Electric products are all around us. Whether in transportation, household equipment, camping gear or just about anything else. It is said electric equipment is better for the environment than their fuel-dependent counterparts since they can be charged with clean energy. However, what happens when these so-called clean products are worn-out? More specifically, what happens to their batteries?
To gain a better understanding on the matter, it is important to know how a lithium battery is made. Although there are many different types out there on the market, here we single out on the NMC battery. One of the most used in the automotive industry. NMC stand for: lithium nickel manganese cobalt oxide. And, as these words might suggest, these are also many of the ingredients used to create an NMC battery. Figure 1 below lists all major components incorporated in a Lithium battery.
Worn-out Lithium batteries have three possible destinations. they are either re-used, recycled or they end up as waste. At present, re-use is the most preferred option since lithium batteries contain valuable components such as aluminum, cobalt and nickel. In addition, re-use is also preferred because refurbishment costs are currently lower than the cost of recycling.
Before re-use is possible, Lithium batteries must be disassembled and analyzed at first. However, disassembly is a hazardous task which must be performed by skilled personnel equipped with special tooling. Once torn apart, it must be determined which modules or cells are still fit for re-use and which ones are worn-out and hence, could be destined for recycling. Despite re-use or recycling preferences, it estimated that less than half of all lithium batteries is recycled today.
Low re-use or recycling rates are largely caused by the inability to automate the disassembly process. Since lithium batteries come in many different varieties, it is difficult to standardize the disassembly process. For example, some batteries have cylindrical forms while others have prismatic forms. Both of which require totally different dismantling techniques. To illustrate this, think about opening a cylinder versus opening a prismatic surface. The former can be accomplished with Dremel tooling whilst the latter requires can-opening techniques.
Besides different shapes, there are also many different cathode chemistries. As one can recall from the second paragraph, the cathode of an NMC battery contains large quantities of nickel, manganese and cobalt. In contrast, the cathode composition of an NCA battery is largely comprised of nickel, cobalt and aluminum. These different chemistries make it difficult to apply a singular process as to material reclamation which further complicates the automation of battery disassembly.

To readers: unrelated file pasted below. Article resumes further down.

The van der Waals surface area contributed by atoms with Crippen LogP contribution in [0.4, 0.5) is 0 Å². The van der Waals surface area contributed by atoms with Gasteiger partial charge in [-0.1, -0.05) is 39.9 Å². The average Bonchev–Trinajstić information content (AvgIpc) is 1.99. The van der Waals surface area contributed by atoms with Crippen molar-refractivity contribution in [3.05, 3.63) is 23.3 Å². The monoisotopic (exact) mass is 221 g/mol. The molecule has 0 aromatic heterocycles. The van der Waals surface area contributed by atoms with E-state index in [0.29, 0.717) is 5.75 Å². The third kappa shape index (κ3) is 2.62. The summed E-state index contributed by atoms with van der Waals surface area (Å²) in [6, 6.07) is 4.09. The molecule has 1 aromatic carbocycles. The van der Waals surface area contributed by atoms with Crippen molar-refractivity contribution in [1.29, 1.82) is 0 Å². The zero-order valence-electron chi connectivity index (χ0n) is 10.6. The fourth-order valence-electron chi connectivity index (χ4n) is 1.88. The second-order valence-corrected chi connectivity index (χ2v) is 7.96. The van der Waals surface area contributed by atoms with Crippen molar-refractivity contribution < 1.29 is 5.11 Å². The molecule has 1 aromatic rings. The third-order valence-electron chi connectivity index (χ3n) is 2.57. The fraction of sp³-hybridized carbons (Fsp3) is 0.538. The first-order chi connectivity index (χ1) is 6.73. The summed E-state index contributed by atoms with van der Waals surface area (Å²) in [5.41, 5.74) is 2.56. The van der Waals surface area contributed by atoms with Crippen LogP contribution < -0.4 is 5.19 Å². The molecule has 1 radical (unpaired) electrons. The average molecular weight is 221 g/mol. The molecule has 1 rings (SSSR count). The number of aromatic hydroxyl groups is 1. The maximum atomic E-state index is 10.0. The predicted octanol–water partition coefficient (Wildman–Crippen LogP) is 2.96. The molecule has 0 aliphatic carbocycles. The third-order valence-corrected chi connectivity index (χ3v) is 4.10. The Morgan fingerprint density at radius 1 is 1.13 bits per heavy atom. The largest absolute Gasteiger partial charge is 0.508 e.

Moreover, to be able automate disassembly lines, intelligent behaviour is required from robotic dismantling machines. For example, distinction must be made between different objects, shapes and sizes. This can be achieved by artificial intelligence which requires complex programming of software. Furthermore, sophisticated force and motion control is required as, for example, too much force with cutting can cause a host of other problems such as short-circuiting, thermal runaway and the release of toxic gasses.
Since fully automated disassembly is still difficult to achieve, most worn-out lithium batteries today are dismantled by hand. However, as mentioned before, this requires a trained workforce, which in turn adds substantially to the cost of re-use or recycling. Despite the drawbacks, there is hope for the future as new recycling processes are being developed that can be applied to economies of scale. Pyrometallurgy and hydrometallurgy are both mentioned as promising techniques for material reclamation.
It seems little is known about what exactly happens to all worn-out lithium batteries. According to some estimates, only 5% is recycled while others estimate the recycling rate is about 50%. Nevertheless, it would be safe to assume that at least more than half is not recycled; meaning the majority is either stashed somewhere in or above the ground or scattered throughout the globe.
When talking about numbers, a paper published at the World Economic Forum website estimated that more than 200.000 tons of lithium batteries reached their end of life in 2020. Even if 50% of this amount were to be recycled, that still leaves us with 100.000 tons of waste. This is equivalent to 100 million kilos which is probably enough to fill almost two football stadiums. And that is only for 2020. One can only imagine what will happen in the future as the production of electric vehicles have surged over the last few years.
When lithium batteries are worn-out, three things can happen. They are either re-used, recycled or end up as waste. Clearly, re-employment is the most preferred option, however, to date it remains difficult automate re-use or recycling processes. As such, more than half of all worn-out lithium batteries end up as waste leaving the world with a gigantic problem.